• The conservation group (and not you) will be responsible for insuring the land and managing any public liability and anti-social behaviour issues. 
  • If you want to be involved in ongoing plans for the land, you can do so as a volunteer or by taking part in a steering group or similar.  You then have the flexibility to devote as much or as little time going forward as you wish – giving you the ability to support multiple projects. 
  • The conservation charity can access further funds to develop and manage the site, plus volunteers to help manage the land e.g. clearing invasive non-native species. Pulling up rhododendrons can soon become a never-ending chore! 
  • The land will be protected for nature and people beyond your lifetime. 

If you own land yourself, you are responsible for managing that land and dealing with any issues that arise. There have been many occasions when I’ve been extremely relieved that it is Dorset Wildlife Trust that owns and manages Wild Woodbury, and not me, including when the Dorset Wildlife Trust team have had to deal with felling trees due to ash die-back, clearing rat-infested buildings, dealing with abuse from trespassers on trail bikes and disposing of a pig carcass fly-tipped in one of their deep ditches. 

Rob Stoneman from The Wildlife Trusts explains some of the issues to consider when managing land long term: 

“Having worked for four Wildlife Trusts who manage a wonderful set of nature reserves, I can appreciate some of the ups and downs of managing land for the long term. On the one hand, managing nature reserves is a complete delight – their beauty, their wonderful wildlife, the seasonality and also their deep rootedness in local communities. We mostly work with local volunteer groups that tie the reserve back to the community it serves – part of their greenspace that makes all of our lives better. 

On the other hand, managing land can be tricky with much to navigate. You have to be good neighbours and neighbours do not always behave reasonably, and land can be abused – littering, dog mess, fly-tipping, ‘night-time’ activities (to be polite), illegal hunts are all examples. Likewise, navigating a path through the bureaucracy of  land management can be a juggle between the sometimes competing interests of internal drainage boards, the Environment Agency, Natural England, Rural Land Registry, Rural Payments Agency, Health and Safety Executive, archaeologists, footpath officers and the dreaded ‘no-fee/no-claim solicitors’ to name but a few. None of these issues outweigh the delight of nature reserves but you have to be set up well to thread your way through.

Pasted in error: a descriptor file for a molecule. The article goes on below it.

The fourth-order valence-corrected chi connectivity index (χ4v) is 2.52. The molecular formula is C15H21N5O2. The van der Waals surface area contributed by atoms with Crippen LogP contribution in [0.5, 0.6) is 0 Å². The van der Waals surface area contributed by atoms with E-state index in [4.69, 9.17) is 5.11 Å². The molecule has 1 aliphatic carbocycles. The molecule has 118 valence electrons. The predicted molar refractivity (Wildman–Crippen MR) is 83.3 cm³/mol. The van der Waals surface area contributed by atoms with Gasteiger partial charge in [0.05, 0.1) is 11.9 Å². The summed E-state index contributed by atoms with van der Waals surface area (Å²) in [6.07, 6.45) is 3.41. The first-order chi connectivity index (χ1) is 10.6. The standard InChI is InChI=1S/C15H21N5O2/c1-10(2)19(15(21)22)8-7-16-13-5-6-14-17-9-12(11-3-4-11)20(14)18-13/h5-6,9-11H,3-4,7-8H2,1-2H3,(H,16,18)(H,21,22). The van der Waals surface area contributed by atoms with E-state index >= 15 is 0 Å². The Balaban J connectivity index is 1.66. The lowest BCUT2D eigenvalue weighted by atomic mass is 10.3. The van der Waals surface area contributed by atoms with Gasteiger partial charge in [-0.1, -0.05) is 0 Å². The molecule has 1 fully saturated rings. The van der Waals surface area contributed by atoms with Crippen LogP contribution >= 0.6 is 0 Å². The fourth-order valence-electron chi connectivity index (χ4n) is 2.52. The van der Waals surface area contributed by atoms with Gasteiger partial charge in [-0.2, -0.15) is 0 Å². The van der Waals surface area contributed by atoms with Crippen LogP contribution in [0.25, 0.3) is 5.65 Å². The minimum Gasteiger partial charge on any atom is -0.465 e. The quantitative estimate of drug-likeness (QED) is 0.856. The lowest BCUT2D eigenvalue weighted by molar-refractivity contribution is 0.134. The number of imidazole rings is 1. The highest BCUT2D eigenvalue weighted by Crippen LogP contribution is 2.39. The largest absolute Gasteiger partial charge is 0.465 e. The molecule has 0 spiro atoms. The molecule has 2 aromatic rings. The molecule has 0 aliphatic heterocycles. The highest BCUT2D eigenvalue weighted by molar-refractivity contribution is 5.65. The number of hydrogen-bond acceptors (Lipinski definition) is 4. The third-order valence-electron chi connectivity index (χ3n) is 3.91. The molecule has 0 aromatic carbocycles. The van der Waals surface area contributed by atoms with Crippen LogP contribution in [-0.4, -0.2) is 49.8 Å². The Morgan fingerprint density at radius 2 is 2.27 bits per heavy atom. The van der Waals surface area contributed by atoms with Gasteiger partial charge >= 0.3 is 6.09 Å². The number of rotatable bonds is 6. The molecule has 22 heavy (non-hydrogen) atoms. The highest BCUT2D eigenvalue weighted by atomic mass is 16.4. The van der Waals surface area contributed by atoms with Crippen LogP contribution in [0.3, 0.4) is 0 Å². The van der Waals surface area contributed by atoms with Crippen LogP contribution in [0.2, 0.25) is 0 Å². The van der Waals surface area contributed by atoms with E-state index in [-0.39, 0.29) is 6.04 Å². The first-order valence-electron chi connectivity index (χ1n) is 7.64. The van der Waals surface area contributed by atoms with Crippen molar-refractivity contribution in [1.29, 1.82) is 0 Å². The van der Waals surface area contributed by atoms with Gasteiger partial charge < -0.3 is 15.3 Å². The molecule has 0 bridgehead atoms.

Likewise, land is ‘forever’, in perpetuity…….and that needs very stable and long-term organisations to manage them. The Wildlife Trusts for example have been around since 1912. As local organisations we remain highly rooted in our local communities but work together in a Federation to give us the scale advantages of a 3,500-staff, 77,000-volunteer, £180 million organisation. We won’t let any one Wildlife Trust fail, providing support when required to ensure that all Wildlife Trusts are managerially and financially sound. In short, the Wildlife Trusts are here to stay, providing that ‘in perpetuity’ management of the land we care for.” 

All the joy without the hassle 

So in essence, helping a Wildlife Trust or other charity buy land as a major donor or philanthropic lender can give you all the joy and impact of buying and restoring land yourself without all the headaches. 

You can commemorate a loved one or your personal involvement in a project to acquire land by a range of means which have a personal resonance for you.  Examples include wooden carvings, tree planting, benches and plaques on site. 

I commissioned a wooden sculpture of my father and 2 sons which sits in a special area of Wild Woodbury dedicated to recognising the special relationship between grandparents and their grandchildren.  Next to the sculpture is a bench bearing the words “Young and old – we come together to restore wild” 

Watch a short film, Making Wild Woodbury, by volunteer Susan Western, to see nature taking back its rightful place at Wild Woodbury here

Help fund nature 

Contact Dan Pescod dpescod@wildlifetrusts.org or Debbie Johnson djohnson@wildlifetrusts.org if you are interested in helping to Fund Nature as a major donor or a philanthropic lender. And get more information on their website here